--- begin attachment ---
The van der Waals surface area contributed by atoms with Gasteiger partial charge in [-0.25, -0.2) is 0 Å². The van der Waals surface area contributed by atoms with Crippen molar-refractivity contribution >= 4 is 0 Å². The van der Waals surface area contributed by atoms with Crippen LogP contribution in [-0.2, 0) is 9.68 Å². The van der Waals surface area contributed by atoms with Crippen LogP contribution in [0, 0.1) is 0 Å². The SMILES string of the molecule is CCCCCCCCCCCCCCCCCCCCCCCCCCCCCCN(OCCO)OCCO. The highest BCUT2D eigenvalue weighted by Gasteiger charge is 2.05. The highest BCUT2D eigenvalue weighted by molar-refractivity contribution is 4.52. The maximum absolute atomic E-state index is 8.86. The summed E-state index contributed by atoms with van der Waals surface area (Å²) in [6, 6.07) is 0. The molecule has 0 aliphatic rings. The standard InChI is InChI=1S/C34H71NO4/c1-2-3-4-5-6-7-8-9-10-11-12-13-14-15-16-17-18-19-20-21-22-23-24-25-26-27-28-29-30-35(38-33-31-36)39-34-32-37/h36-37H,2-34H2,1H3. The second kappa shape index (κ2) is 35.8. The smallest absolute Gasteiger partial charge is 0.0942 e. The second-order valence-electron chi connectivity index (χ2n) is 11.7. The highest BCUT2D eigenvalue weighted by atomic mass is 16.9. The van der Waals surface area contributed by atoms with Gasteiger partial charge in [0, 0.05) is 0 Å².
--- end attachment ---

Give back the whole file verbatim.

The van der Waals surface area contributed by atoms with Gasteiger partial charge in [-0.25, -0.2) is 0 Å². The van der Waals surface area contributed by atoms with Crippen molar-refractivity contribution >= 4 is 0 Å². The van der Waals surface area contributed by atoms with Crippen LogP contribution in [-0.2, 0) is 9.68 Å². The van der Waals surface area contributed by atoms with Crippen LogP contribution in [0, 0.1) is 0 Å². The SMILES string of the molecule is CCCCCCCCCCCCCCCCCCCCCCCCCCCCCCN(OCCO)OCCO. The highest BCUT2D eigenvalue weighted by Gasteiger charge is 2.05. The highest BCUT2D eigenvalue weighted by molar-refractivity contribution is 4.52. The maximum absolute atomic E-state index is 8.86. The summed E-state index contributed by atoms with van der Waals surface area (Å²) in [6, 6.07) is 0. The molecule has 0 aliphatic rings. The standard InChI is InChI=1S/C34H71NO4/c1-2-3-4-5-6-7-8-9-10-11-12-13-14-15-16-17-18-19-20-21-22-23-24-25-26-27-28-29-30-35(38-33-31-36)39-34-32-37/h36-37H,2-34H2,1H3. The second kappa shape index (κ2) is 35.8. The smallest absolute Gasteiger partial charge is 0.0942 e. The second-order valence-electron chi connectivity index (χ2n) is 11.7. The highest BCUT2D eigenvalue weighted by atomic mass is 16.9. The van der Waals surface area contributed by atoms with Gasteiger partial charge in [0, 0.05) is 0 Å².